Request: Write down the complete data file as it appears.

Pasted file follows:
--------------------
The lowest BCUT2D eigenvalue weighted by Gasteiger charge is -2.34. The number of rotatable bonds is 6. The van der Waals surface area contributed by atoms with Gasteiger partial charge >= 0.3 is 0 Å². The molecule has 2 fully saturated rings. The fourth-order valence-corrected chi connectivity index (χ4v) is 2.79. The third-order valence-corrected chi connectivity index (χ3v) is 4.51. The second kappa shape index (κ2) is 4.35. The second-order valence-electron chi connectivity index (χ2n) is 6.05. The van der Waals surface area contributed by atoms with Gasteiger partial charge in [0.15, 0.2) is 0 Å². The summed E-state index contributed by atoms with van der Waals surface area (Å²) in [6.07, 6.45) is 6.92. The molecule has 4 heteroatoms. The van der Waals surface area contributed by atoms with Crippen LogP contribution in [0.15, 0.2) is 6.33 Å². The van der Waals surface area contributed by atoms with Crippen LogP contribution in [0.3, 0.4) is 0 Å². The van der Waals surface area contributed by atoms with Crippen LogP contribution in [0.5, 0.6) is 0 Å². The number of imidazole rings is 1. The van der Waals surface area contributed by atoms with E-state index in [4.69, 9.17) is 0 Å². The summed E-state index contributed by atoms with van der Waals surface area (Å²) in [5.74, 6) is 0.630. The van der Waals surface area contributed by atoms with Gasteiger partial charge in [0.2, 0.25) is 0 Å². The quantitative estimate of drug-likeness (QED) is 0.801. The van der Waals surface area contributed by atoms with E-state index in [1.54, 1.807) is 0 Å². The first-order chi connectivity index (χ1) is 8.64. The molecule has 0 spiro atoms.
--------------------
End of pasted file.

The lowest BCUT2D eigenvalue weighted by Gasteiger charge is -2.34. The number of rotatable bonds is 6. The van der Waals surface area contributed by atoms with Gasteiger partial charge >= 0.3 is 0 Å². The molecule has 2 fully saturated rings. The fourth-order valence-corrected chi connectivity index (χ4v) is 2.79. The third-order valence-corrected chi connectivity index (χ3v) is 4.51. The second kappa shape index (κ2) is 4.35. The second-order valence-electron chi connectivity index (χ2n) is 6.05. The van der Waals surface area contributed by atoms with Gasteiger partial charge in [0.15, 0.2) is 0 Å². The summed E-state index contributed by atoms with van der Waals surface area (Å²) in [6.07, 6.45) is 6.92. The molecule has 4 heteroatoms. The van der Waals surface area contributed by atoms with Crippen LogP contribution in [0.15, 0.2) is 6.33 Å². The van der Waals surface area contributed by atoms with Crippen LogP contribution in [0.3, 0.4) is 0 Å². The van der Waals surface area contributed by atoms with Crippen LogP contribution in [0.5, 0.6) is 0 Å². The number of imidazole rings is 1. The van der Waals surface area contributed by atoms with E-state index in [4.69, 9.17) is 0 Å². The summed E-state index contributed by atoms with van der Waals surface area (Å²) in [5.74, 6) is 0.630. The van der Waals surface area contributed by atoms with Gasteiger partial charge in [0.2, 0.25) is 0 Å². The quantitative estimate of drug-likeness (QED) is 0.801. The van der Waals surface area contributed by atoms with E-state index in [1.54, 1.807) is 0 Å². The first-order chi connectivity index (χ1) is 8.64. The molecule has 0 spiro atoms.